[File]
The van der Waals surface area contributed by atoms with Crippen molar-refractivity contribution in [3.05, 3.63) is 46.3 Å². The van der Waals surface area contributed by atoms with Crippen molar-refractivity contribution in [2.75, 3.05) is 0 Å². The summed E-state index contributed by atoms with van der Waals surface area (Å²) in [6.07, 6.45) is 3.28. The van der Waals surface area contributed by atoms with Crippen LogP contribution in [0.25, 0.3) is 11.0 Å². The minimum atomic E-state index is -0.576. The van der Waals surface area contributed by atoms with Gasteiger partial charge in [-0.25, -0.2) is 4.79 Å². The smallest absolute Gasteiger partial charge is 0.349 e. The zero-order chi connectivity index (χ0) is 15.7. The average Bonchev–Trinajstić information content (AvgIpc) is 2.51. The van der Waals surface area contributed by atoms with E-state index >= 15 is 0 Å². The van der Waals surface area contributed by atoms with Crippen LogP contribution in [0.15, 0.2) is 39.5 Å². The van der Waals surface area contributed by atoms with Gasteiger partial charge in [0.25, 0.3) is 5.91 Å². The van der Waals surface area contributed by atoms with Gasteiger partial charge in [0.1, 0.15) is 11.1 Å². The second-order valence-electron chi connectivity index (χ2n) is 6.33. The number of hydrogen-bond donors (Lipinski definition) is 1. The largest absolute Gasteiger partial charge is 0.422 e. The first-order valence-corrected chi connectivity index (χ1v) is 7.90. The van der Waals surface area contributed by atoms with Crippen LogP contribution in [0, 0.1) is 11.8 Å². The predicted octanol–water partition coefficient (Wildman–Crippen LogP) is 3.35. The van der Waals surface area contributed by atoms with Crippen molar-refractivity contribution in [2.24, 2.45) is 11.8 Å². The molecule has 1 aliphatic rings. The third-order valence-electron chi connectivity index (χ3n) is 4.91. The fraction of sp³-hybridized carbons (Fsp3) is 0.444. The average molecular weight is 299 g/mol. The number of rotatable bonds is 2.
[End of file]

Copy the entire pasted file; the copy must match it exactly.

The van der Waals surface area contributed by atoms with Crippen molar-refractivity contribution in [3.05, 3.63) is 46.3 Å². The van der Waals surface area contributed by atoms with Crippen molar-refractivity contribution in [2.75, 3.05) is 0 Å². The summed E-state index contributed by atoms with van der Waals surface area (Å²) in [6.07, 6.45) is 3.28. The van der Waals surface area contributed by atoms with Crippen LogP contribution in [0.25, 0.3) is 11.0 Å². The minimum atomic E-state index is -0.576. The van der Waals surface area contributed by atoms with Gasteiger partial charge in [-0.25, -0.2) is 4.79 Å². The smallest absolute Gasteiger partial charge is 0.349 e. The zero-order chi connectivity index (χ0) is 15.7. The average Bonchev–Trinajstić information content (AvgIpc) is 2.51. The van der Waals surface area contributed by atoms with E-state index >= 15 is 0 Å². The van der Waals surface area contributed by atoms with Crippen LogP contribution in [0.15, 0.2) is 39.5 Å². The van der Waals surface area contributed by atoms with Gasteiger partial charge in [0.25, 0.3) is 5.91 Å². The van der Waals surface area contributed by atoms with Gasteiger partial charge in [0.1, 0.15) is 11.1 Å². The second-order valence-electron chi connectivity index (χ2n) is 6.33. The number of hydrogen-bond donors (Lipinski definition) is 1. The largest absolute Gasteiger partial charge is 0.422 e. The first-order valence-corrected chi connectivity index (χ1v) is 7.90. The van der Waals surface area contributed by atoms with Crippen LogP contribution in [0, 0.1) is 11.8 Å². The predicted octanol–water partition coefficient (Wildman–Crippen LogP) is 3.35. The van der Waals surface area contributed by atoms with Crippen molar-refractivity contribution in [2.24, 2.45) is 11.8 Å². The molecule has 1 aliphatic rings. The third-order valence-electron chi connectivity index (χ3n) is 4.91. The fraction of sp³-hybridized carbons (Fsp3) is 0.444. The average molecular weight is 299 g/mol. The number of rotatable bonds is 2.